Diana Huynh (Norway/Vietnam AC 09-11)
The beginning of October brought the announcement of the annual Nobel Prizes, and among them – perhaps considered the most significant of all – the Peace Prize. The prize has been rewarded for over a hundred years to men and women for their efforts working for peace and justice.
This year it could be debated whether to what extent the laureate has accomplished any of the latter. The decision made by the Norwegian Nobel Committee has without doubt stirred praise and skepticism throughout the global community. The Times wrote on October 10th, “The committee had put hope above results, promise above achievement”, other questions what he has done to merit such a prize.
Nevertheless, what there is no doubt about is that Barack Obama has been able to capture the whole world’s attention for the past year. He has been a central figure on the international stage, and will continue to play an important role as a diplomat. With his characteristic eloquence he has continuously been giving hope to people and promoting change – and it has merely been eleven months since he was elected the President of the United States. President Obama announced in his acceptance of the prize that he was “surprised and humbled”, and will continue to “confront the common challenges of the 21st century.”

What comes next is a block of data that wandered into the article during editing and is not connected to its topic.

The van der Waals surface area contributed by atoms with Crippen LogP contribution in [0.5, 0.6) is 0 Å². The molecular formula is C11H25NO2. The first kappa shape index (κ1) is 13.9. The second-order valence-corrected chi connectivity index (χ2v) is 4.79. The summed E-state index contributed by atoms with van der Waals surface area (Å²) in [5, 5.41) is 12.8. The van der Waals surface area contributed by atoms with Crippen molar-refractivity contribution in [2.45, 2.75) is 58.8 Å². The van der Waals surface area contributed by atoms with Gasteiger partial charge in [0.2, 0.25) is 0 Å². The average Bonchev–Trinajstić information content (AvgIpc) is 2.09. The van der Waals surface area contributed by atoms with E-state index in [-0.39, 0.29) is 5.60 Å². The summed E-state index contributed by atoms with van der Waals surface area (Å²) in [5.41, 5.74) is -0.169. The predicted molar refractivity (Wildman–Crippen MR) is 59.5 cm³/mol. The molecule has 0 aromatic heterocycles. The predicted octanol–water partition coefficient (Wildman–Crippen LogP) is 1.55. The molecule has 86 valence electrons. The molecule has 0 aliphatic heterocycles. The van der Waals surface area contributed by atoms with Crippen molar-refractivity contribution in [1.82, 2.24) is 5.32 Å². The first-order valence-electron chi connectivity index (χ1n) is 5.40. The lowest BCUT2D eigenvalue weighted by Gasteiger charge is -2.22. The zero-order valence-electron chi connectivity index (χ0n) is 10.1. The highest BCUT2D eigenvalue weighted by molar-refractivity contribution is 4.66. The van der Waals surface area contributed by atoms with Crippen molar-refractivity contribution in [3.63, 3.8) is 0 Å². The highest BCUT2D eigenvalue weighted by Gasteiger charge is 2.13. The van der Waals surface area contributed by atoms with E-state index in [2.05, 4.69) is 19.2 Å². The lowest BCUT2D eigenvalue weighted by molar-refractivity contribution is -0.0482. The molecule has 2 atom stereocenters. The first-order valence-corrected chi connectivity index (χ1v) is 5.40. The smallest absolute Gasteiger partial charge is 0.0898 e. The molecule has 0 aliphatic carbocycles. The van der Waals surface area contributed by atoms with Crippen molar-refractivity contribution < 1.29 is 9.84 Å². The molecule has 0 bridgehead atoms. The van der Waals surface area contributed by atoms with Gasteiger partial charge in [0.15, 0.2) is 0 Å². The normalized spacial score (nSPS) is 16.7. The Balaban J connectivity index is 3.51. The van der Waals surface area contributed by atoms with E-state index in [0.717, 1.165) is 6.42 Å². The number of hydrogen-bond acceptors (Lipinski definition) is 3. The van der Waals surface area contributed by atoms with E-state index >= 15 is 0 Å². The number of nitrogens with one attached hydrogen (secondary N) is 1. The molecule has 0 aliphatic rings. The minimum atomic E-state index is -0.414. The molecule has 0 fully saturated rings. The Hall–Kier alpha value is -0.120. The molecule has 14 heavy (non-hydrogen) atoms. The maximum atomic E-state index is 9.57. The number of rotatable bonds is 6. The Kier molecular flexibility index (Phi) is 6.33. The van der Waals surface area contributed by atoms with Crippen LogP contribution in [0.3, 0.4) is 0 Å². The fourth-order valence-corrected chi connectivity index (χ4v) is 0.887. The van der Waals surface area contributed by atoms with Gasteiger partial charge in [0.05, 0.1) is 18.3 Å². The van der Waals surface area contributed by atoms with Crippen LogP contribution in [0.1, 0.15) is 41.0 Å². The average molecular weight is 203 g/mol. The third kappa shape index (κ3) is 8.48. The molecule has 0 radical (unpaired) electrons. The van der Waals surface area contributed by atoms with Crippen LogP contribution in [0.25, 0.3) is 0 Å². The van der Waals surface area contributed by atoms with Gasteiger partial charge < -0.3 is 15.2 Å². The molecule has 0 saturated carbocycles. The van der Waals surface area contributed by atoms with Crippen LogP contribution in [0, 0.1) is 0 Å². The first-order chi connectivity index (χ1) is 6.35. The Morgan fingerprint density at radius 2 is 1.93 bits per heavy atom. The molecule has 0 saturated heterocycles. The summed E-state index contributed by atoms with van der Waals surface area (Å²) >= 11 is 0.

It might have been with political intentions that the Nobel committee awarded the prize; to put pressure on the US for future endeavors. That would not, however, be the first time that a Nobel Peace laureate has been awarded for political settlements. Yasser Arafat, Henry Kissinger, Jimmy Carter, Teddy Roosevelt – all worked with solving conflicts between countries.
The Norwegian Nobel Committee decided to award the President “for his extraordinary efforts to strengthen international diplomacy, and cooperation between peoples”. Possibly, some would argue that using diplomacy to solve global problems is what we have the UN for. Nonetheless, his outreach to the Muslim world and attempt towards nuclear disarmament are two worthy and important causes encouraging world peace.
What the world will now expect is that the President will actually achieve something. It will be interesting to see how the weight of the prize will change what President Obama will do, and the expectations it sets. The prize might even have been a burden to Obama domestically, with two wars and an economic recession on his shoulders. Furthermore, it might have changed the ethos of which the prized is based upon. But then again, President Obama is a man with visions of profound change. This year he proves that the Nobel Peace prize can be awarded as a catalyst for more peace, rather than recognition for established peace. And that is perhaps what the world seeks for.
– United World College Student Magazine –